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Thursday, July 31, 2008

The third official practice day at Lüsse saw pilots and crews return to a racing state of mind. A weak cold front passed yesterday; this morning we had what we have come to expect: clear skies and cool air. At the morning pilot briefing the weatherman seemed a bit equivocal about the day’s prospects, and the tasks were commensurate: a Turn Area task of around 320 km for 15-Meter and 18-Meter classes, and an Assigned task of 344 km for the Open class. The day stayed blue until noon, so it was easy to believe conditions would not match what we’d seen earlier in the week and that these short tasks were about right.

But at 2pm a very different face of things was seen. Sparse cumulus were evident, and their bases looked impressively high. On course, pilots reported mostly trouble-free flying with occasional 7-knot climbs to over 8000’. Winning speeds were notable: 144 kph in Open class, 140 in 18-Meter class, and 138 in 15-Meter. That’s about as good as it gets.

In view of these conditions and the resulting speeds, tasks were far shorter than they should have been. This may have had something to do with expectations for the launch operation, which today took around 2 hours and 25 minutes to put something less than the full WGC 2008 fleet into the air. Contrast this with WGC 2003 at Leszno, Poland where 128 gliders were launched in as little as 40 minutes, and you can see that some work is needed here. We are told that an additional 6 towplanes will be present when official competition starts; they will certainly be welcome.

It’s worth noting that during five days of first-rate soaring, the wind at Lüsse has consistently been from the east. We are told that this is a normal pattern for this time of year here. But there can be few places in the world where an east wind is associated with good soaring weather,

The normally efficient morning pilot meeting encountered some snags today. The first was minor, as the weatherman struggled to get his Powerpoint presentation to appear on the giant screen (this nearly always proves challenging). Then, questions were raised about the task for 18-Meter and 15-Meter classes, which originally specified a maximum distance that looked to be easily achievable in the specified minimum time (3 hours), a situation that leads to a big tie on the scoresheet and thus a more or less meaningless task. The response was to reduce the minimum time to 2:30, which made a limited amount of sense but raised the question as to whether future task changes would be initiated by public outcry (pilots would much prefer the notion – at times perhaps illusory – that task setters understand the weather, pilots’ capabilities and the rules, and can set tasks that don’t need last-minute adjustment).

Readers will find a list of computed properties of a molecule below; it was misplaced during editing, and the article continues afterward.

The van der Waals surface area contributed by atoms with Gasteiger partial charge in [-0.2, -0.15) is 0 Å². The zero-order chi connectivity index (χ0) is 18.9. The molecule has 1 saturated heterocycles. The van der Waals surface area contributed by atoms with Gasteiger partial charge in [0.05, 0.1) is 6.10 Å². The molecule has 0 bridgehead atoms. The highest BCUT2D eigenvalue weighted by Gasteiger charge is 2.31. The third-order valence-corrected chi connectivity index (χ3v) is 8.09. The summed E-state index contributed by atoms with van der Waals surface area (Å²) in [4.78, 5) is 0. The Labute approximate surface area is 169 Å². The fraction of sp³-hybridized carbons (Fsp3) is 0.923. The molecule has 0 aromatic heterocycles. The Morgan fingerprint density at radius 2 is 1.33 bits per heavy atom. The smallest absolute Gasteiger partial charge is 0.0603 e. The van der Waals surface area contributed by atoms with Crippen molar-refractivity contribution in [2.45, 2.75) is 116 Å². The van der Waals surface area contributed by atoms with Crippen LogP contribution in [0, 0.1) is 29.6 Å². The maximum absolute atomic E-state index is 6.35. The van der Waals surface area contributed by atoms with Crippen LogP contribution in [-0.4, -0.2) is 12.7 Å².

Other slightly discordant notes were struck by the absence of any grid list (we are still on the do-it-yourself system), the announcement that crews would have to both run the wingtip during launch (expected) and hook up the tow rope (almost always done by contest staff). In the event, hookups were provided.

A source of some controversy has been the requirement that all gliders carry large adhesive signs bearing the name of the contest sponsor, Lufthansa. On the one hand, it’s highly commendable that the contest was able to secure this sponsorship, and that Lufthansa was willing to offer it. On the other, pilots are averse to putting much of anything on their gliders not directly related to aviation, and especially if it has a detectable edge (about 0.008” in this case). The pill in this case can be swallowed because the requirement falls equally on all pilots (though it was notable that only about 80% had the stickers affixed as of today’s launch). A complication is the news that Lufthansa employees are now apparently on strike. A rumor is circulating to the effect that one of the “sponsor events” was to have been a party catered by Lufthansa, so we may now be on our own resources for that.

The big event this evening was a party hosted by the British, Dutch and Italian teams. I arrived a bit late and was surprised to find that some food still remained (the ability of the pilots, crews and hangers-on associated with 130+ gliders to suck down food and drink is something that must be seen to be believed). The Dutch national color is orange, and the Dutch team members were serving a fiery orange liqueur whose color perfectly matched their T-shirts. They apparently also stocked the rest rooms with orange toilet paper (much of which was quickly seized by souvenir hunters). Paul Weeden and Gary Ittner have just stuck their heads in the window of the US Team hut (where I compose these reports) to inform me of this, and the fact that it’s late and I’m one of the few relatively sober souls left on the airfield. So I will conclude this report and head for bed.